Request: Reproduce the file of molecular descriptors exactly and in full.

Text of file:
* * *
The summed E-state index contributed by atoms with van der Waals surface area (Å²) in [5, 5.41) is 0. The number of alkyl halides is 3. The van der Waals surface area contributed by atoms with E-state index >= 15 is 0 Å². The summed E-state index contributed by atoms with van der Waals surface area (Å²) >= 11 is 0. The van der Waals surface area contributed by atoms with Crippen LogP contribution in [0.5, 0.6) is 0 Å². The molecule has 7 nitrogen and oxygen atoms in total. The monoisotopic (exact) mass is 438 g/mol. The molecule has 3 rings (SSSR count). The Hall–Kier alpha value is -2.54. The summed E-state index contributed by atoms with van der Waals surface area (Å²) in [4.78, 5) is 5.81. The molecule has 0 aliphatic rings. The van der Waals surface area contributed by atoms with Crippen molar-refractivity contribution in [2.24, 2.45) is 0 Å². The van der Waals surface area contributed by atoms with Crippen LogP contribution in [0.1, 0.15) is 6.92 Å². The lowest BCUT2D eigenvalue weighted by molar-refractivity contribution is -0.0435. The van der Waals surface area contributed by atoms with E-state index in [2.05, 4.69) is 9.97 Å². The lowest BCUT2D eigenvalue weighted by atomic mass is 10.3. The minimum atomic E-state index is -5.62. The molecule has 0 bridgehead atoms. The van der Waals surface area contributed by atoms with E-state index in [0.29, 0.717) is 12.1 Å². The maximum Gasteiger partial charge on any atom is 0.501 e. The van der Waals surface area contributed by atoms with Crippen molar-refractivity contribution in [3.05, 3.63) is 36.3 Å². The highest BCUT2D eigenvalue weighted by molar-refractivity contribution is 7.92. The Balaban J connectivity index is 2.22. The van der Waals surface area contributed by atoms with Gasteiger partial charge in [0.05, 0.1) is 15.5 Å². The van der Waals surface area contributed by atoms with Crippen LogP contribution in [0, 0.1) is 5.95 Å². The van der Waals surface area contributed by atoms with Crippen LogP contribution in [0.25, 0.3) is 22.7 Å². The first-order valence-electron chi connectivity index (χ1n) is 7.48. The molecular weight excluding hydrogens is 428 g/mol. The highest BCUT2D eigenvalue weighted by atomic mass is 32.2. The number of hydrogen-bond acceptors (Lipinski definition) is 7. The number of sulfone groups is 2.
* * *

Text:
The summed E-state index contributed by atoms with van der Waals surface area (Å²) in [5, 5.41) is 0. The number of alkyl halides is 3. The van der Waals surface area contributed by atoms with E-state index >= 15 is 0 Å². The summed E-state index contributed by atoms with van der Waals surface area (Å²) >= 11 is 0. The van der Waals surface area contributed by atoms with Crippen LogP contribution in [0.5, 0.6) is 0 Å². The molecule has 7 nitrogen and oxygen atoms in total. The monoisotopic (exact) mass is 438 g/mol. The molecule has 3 rings (SSSR count). The Hall–Kier alpha value is -2.54. The summed E-state index contributed by atoms with van der Waals surface area (Å²) in [4.78, 5) is 5.81. The molecule has 0 aliphatic rings. The van der Waals surface area contributed by atoms with Crippen molar-refractivity contribution in [2.24, 2.45) is 0 Å². The van der Waals surface area contributed by atoms with Crippen LogP contribution in [0.1, 0.15) is 6.92 Å². The lowest BCUT2D eigenvalue weighted by molar-refractivity contribution is -0.0435. The van der Waals surface area contributed by atoms with E-state index in [2.05, 4.69) is 9.97 Å². The lowest BCUT2D eigenvalue weighted by atomic mass is 10.3. The minimum atomic E-state index is -5.62. The molecule has 0 bridgehead atoms. The van der Waals surface area contributed by atoms with E-state index in [0.29, 0.717) is 12.1 Å². The maximum Gasteiger partial charge on any atom is 0.501 e. The van der Waals surface area contributed by atoms with Crippen molar-refractivity contribution in [3.05, 3.63) is 36.3 Å². The highest BCUT2D eigenvalue weighted by molar-refractivity contribution is 7.92. The Balaban J connectivity index is 2.22. The van der Waals surface area contributed by atoms with Gasteiger partial charge in [0.05, 0.1) is 15.5 Å². The van der Waals surface area contributed by atoms with Crippen LogP contribution in [0, 0.1) is 5.95 Å². The van der Waals surface area contributed by atoms with Crippen LogP contribution in [0.25, 0.3) is 22.7 Å². The first-order valence-electron chi connectivity index (χ1n) is 7.48. The molecular weight excluding hydrogens is 428 g/mol. The highest BCUT2D eigenvalue weighted by atomic mass is 32.2. The number of hydrogen-bond acceptors (Lipinski definition) is 7. The number of sulfone groups is 2.